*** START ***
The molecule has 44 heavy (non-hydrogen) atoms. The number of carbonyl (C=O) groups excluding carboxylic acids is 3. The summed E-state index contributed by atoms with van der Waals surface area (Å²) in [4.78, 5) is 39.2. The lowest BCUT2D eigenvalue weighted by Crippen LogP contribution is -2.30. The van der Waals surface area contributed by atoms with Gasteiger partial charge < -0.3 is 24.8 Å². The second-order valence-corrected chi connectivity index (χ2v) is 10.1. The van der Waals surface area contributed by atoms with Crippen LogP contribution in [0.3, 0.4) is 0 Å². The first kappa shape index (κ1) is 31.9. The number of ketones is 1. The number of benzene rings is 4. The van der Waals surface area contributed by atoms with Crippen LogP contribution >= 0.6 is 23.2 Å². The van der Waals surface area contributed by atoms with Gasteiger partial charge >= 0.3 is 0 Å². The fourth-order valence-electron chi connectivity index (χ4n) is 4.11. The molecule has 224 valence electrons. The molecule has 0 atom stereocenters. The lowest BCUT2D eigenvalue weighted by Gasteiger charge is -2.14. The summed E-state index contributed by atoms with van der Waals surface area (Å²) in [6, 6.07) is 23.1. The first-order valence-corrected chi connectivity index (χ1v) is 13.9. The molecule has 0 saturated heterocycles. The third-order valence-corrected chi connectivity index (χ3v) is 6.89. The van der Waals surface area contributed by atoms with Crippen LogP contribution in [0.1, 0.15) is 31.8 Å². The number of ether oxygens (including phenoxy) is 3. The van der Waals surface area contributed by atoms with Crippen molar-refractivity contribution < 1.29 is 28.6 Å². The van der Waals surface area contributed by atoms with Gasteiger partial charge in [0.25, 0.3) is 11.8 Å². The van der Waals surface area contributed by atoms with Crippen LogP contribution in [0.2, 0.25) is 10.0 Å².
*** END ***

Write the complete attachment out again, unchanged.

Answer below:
The molecule has 44 heavy (non-hydrogen) atoms. The number of carbonyl (C=O) groups excluding carboxylic acids is 3. The summed E-state index contributed by atoms with van der Waals surface area (Å²) in [4.78, 5) is 39.2. The lowest BCUT2D eigenvalue weighted by Crippen LogP contribution is -2.30. The van der Waals surface area contributed by atoms with Gasteiger partial charge < -0.3 is 24.8 Å². The second-order valence-corrected chi connectivity index (χ2v) is 10.1. The van der Waals surface area contributed by atoms with Crippen LogP contribution in [0.3, 0.4) is 0 Å². The first kappa shape index (κ1) is 31.9. The number of ketones is 1. The number of benzene rings is 4. The van der Waals surface area contributed by atoms with Crippen LogP contribution >= 0.6 is 23.2 Å². The van der Waals surface area contributed by atoms with Gasteiger partial charge >= 0.3 is 0 Å². The fourth-order valence-electron chi connectivity index (χ4n) is 4.11. The molecule has 224 valence electrons. The molecule has 0 atom stereocenters. The lowest BCUT2D eigenvalue weighted by Gasteiger charge is -2.14. The summed E-state index contributed by atoms with van der Waals surface area (Å²) in [6, 6.07) is 23.1. The first-order valence-corrected chi connectivity index (χ1v) is 13.9. The molecule has 0 saturated heterocycles. The third-order valence-corrected chi connectivity index (χ3v) is 6.89. The van der Waals surface area contributed by atoms with Crippen LogP contribution in [0.1, 0.15) is 31.8 Å². The number of ether oxygens (including phenoxy) is 3. The van der Waals surface area contributed by atoms with Crippen molar-refractivity contribution < 1.29 is 28.6 Å². The van der Waals surface area contributed by atoms with Gasteiger partial charge in [0.25, 0.3) is 11.8 Å². The van der Waals surface area contributed by atoms with Crippen LogP contribution in [0.2, 0.25) is 10.0 Å².